LONDON: Oil giant Aramco is in talks with U.S. firms Tellurian and NextDecade on two separate liquefied natural gas (LNG) projects as the Saudi firm seeks to boost its gas trading and production, three sources close to the talks told Reuters.

U.S. gas production has boomed over the past decade with oil majors and Aramco's rivals such as Qatar Energy competing to build several projects to export gas to Europe and Asia.

The state energy firm is in talks with Tellurian to buy a stake in its 27.6 million metric ton per annum (mtpa) Driftwood LNG plant near Lake Charles, Louisiana.

Aramco officials visited the site three times this year - including together with executives from Australia's Woodside on one of those occasions, said the sources who declined to be identified as talks are not public.

Aramco is also in talks with U.S. LNG firm NextDecade for a long-term gas purchase agreement from a proposed fifth processing unit at its $18 billion Rio Grande facility.

Aramco declined to comment. Tellurian said it does not comment on market speculation. Woodside said it continuously assesses organic and inorganic growth opportunities but declined further comment. NextDecade did not immediately respond to Reuters' request for comment.

Aramco is seeking to strengthen its position in the LNG market, which is set to grow globally by 50% by 2030, especially in the United States, where LNG capacity is set to almost double over the next four years.

Tellurian has spent years and hundreds of millions of dollars trying to finance and build the Driftwood plant.

Last fall, Tellurian warned investors that within a year the company might not be able to cover operating and debt costs due to continued losses and dwindling cash reserves.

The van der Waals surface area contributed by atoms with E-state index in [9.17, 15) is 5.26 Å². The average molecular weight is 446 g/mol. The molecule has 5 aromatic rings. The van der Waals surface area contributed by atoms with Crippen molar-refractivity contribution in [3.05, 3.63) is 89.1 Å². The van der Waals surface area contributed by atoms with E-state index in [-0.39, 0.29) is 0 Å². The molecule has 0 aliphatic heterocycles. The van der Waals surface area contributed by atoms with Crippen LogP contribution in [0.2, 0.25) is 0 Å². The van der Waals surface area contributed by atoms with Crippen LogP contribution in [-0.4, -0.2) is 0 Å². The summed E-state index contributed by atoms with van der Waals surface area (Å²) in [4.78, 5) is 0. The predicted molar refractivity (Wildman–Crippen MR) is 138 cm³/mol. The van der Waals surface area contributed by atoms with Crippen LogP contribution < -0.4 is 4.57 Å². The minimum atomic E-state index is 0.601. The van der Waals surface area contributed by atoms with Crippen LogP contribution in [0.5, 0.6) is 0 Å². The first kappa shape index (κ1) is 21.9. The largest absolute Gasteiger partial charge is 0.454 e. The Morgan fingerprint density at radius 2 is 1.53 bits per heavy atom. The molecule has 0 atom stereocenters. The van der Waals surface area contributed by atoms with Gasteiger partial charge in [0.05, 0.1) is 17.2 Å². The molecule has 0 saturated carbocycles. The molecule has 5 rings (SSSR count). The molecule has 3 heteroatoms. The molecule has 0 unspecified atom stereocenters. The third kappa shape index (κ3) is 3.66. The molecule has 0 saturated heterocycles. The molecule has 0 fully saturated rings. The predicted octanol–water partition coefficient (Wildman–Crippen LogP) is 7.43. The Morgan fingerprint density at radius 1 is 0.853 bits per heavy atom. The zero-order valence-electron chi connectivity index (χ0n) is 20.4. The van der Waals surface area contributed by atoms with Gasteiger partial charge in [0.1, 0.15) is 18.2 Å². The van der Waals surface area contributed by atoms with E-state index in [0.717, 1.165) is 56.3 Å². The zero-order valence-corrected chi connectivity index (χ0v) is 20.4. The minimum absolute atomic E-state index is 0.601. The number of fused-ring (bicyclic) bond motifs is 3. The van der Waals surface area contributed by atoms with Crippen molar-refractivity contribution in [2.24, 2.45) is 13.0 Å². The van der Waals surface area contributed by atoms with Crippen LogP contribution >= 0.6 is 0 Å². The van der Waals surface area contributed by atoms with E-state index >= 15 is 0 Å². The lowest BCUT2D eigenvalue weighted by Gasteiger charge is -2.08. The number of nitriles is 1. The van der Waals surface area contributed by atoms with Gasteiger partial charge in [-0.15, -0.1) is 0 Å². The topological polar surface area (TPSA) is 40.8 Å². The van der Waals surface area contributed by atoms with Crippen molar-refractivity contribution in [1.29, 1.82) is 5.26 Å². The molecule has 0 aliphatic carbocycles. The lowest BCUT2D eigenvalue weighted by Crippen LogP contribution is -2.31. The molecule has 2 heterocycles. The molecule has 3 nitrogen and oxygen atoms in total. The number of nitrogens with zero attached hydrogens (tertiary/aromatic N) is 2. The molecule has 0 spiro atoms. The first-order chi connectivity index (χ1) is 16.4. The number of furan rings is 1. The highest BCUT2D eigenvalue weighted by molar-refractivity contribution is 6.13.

An Aramco investment could provide the turnaround that Driftwood LNG needs, said Kaushal Ramesh, Rystad Energy's vice president for LNG research.

Driftwood is not affected by President Biden's pause on LNG export projects as it already has a Department of Energy permit to export the proposed plant's super-chilled gas to countries that do not have free-trade agreements with the U.S.

In February, the U.S. Federal Energy Regulatory Commission gave Tellurian a three-year permit extension to complete construction of Driftwood.

Aramco is one of the world's largest oil producers and the top exporter, pumping nearly 10% of the world's crude supply.

However, its presence in the LNG market is dwarfed by neighbouring Qatar. UAE's ADNOC also has a bigger presence.

Aramco made its first LNG investment abroad when it bought a stake in U.S.-based MidOcean Energy for $500 million last year.

In March, Reuters reported that Aramco was in talks to invest in Sempra Infrastructure's Port Arthur project in Texas.

It is also competing with Shell to buy the assets of Temasek-owned LNG trading firm Pavilion Energy. (Reporting by Marwa Rashad in London; Additional reporting by Yousef Saba in Dubai and Curtis Williams in Houston; Editing by Dmitry Zhdannikov, David Evans and Rod Nickel)